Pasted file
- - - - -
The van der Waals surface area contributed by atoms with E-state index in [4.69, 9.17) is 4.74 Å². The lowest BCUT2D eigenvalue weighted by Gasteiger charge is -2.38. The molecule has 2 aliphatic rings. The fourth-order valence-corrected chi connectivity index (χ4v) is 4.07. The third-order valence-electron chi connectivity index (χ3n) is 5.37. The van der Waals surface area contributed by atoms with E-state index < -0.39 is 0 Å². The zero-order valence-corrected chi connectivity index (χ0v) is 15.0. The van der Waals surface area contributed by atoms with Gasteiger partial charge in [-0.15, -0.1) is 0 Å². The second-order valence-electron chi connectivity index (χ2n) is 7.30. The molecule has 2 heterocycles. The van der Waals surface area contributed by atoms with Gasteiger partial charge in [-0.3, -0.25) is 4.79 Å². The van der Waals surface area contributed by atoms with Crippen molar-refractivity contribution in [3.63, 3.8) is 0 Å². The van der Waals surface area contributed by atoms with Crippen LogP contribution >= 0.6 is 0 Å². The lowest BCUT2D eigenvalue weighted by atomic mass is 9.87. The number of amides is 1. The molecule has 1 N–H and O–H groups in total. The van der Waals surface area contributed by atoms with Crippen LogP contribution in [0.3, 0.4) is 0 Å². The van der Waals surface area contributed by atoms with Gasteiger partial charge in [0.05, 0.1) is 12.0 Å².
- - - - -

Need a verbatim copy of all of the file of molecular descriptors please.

The van der Waals surface area contributed by atoms with E-state index in [4.69, 9.17) is 4.74 Å². The lowest BCUT2D eigenvalue weighted by Gasteiger charge is -2.38. The molecule has 2 aliphatic rings. The fourth-order valence-corrected chi connectivity index (χ4v) is 4.07. The third-order valence-electron chi connectivity index (χ3n) is 5.37. The van der Waals surface area contributed by atoms with E-state index < -0.39 is 0 Å². The zero-order valence-corrected chi connectivity index (χ0v) is 15.0. The van der Waals surface area contributed by atoms with Gasteiger partial charge in [-0.15, -0.1) is 0 Å². The second-order valence-electron chi connectivity index (χ2n) is 7.30. The molecule has 2 heterocycles. The van der Waals surface area contributed by atoms with Gasteiger partial charge in [-0.3, -0.25) is 4.79 Å². The van der Waals surface area contributed by atoms with Crippen molar-refractivity contribution in [3.63, 3.8) is 0 Å². The van der Waals surface area contributed by atoms with Crippen LogP contribution >= 0.6 is 0 Å². The lowest BCUT2D eigenvalue weighted by atomic mass is 9.87. The number of amides is 1. The molecule has 1 N–H and O–H groups in total. The van der Waals surface area contributed by atoms with Crippen LogP contribution in [0.3, 0.4) is 0 Å². The van der Waals surface area contributed by atoms with Gasteiger partial charge in [0.05, 0.1) is 12.0 Å².